In addition to visual sovereignty in entertainment and social reform organizations, Native artists asserted more control over how Native identities, traditions, and perspectives were represented. Lakota artist Mary Sully included Indigenous aesthetics in her designs that challenged and expanded American modernism. During the 1930s and beyond, Indigenous artists such as Sully participated in art expositions that showcased Indigenous works alongside anthropological collections. These mingled “old and new” to help “solidify American Indian arts, redefining older ethnographic objects as art through recontextualization and then surrounding them with contemporary artistic productions, neatly linking the new art back to authentic points of origin in ancestral pasts.”[38] This co-mingling marked an opportunity for American Indian artists to reframe how non-Native viewers interpreted the lasting significance of objects once seen as “relics” of an ancient and vanishing people, while also recognizing the power and presence of Native aesthetics in American culture.

Natani Notah (Diné), Indian Territory! (2020), digital scan and manipulation of pioneer poster, ca. 1866-79. Notah describes her current art practice as exploring “contemporary Native American identity through the lens of Diné (Navajo) womanhood. Inspired by acts of decolonization, environmental justice, Indigenous feminism, and futurism, my work dares to imagine a world where Native sensibilities are magnified. By way of fragmented abstraction, bodily scale, and the marrying of natural and synthetic materials, my work provokes conversations about what it means to resist colonization in the present-day United States of America.” Artist’s statement: Natani Notah is an interdisciplinary artist and educator. She is an enrolled member of the Navajo Nation (Diné) on her father’s side and part Lakota and Cherokee on her mother’s. Her work has been exhibited at venues, such as apexart, New York City; NXTHVN, New Haven; Tucson Desert Art Museum, Tucson; Gas Gallery, Los Angeles; The Holland Project, Reno; Mana Contemporary, Chicago and SOMArts Cultural Center, San Francisco. Notah has received awards from Art Matters, International Sculpture Center, and the San Francisco Foundation. She has been published in Sculpture Magazine and has had artist residencies at the Vermont Studio Center, Grounds for Sculpture, and the Headlands Center for the Arts. Notah holds a BFA with a minor in feminist, gender, and sexuality studies from Cornell University and an MFA from Stanford University.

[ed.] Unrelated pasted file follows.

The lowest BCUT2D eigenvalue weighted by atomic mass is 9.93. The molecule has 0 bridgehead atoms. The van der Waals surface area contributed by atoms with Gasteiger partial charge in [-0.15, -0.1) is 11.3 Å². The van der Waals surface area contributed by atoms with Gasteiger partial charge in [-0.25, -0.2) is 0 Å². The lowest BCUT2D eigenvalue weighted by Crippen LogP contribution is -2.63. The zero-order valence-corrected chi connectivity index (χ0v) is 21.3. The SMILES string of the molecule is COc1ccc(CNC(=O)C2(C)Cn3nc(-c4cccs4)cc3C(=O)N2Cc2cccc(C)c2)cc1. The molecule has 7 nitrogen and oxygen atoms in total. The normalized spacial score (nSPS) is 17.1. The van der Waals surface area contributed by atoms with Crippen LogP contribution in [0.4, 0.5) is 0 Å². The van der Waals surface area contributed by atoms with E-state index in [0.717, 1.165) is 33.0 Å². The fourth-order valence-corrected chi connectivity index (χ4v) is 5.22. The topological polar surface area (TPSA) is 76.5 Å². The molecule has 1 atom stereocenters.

The effort to further erase Native claims to political sovereignty and homelands took new shape during the 1950s. Native artists, entertainers, and writers continued to resist settler colonial policies as Congress sought to sever formal relationships between the federal government and tribes. In some cases this meant the actual termination of tribal status to end economic subsidies to Indian nations.[[39]] In others, Congress extended state jurisdiction into Indian Country through Public Law 280 and used the BIA to create a relocation program to move Native people out of their ancestral homelands, off of reservations, and into “relocation” cities in efforts to modernize and Americanize them.[40] During this era of termination, relocation, and Americanization, Hollywood continued to make films that celebrated conquest and manifest destiny. Native people took active roles in these productions.[41] Jay Silverheels (Mohawk), well-known to audiences as “Tonto” in The Lone Ranger, collaborated with Eddie Little Sky (Oglala Lakota) to found the Indian Actors Workshop. Together they trained Indigenous actors for roles outside of the stereotypical western.[42] As more Native people made their homes in urban centers, they found support from similar groups: Indian centers and clubs, powwows, ceremonial gatherings, cultural shops, and art exhibitions.[43]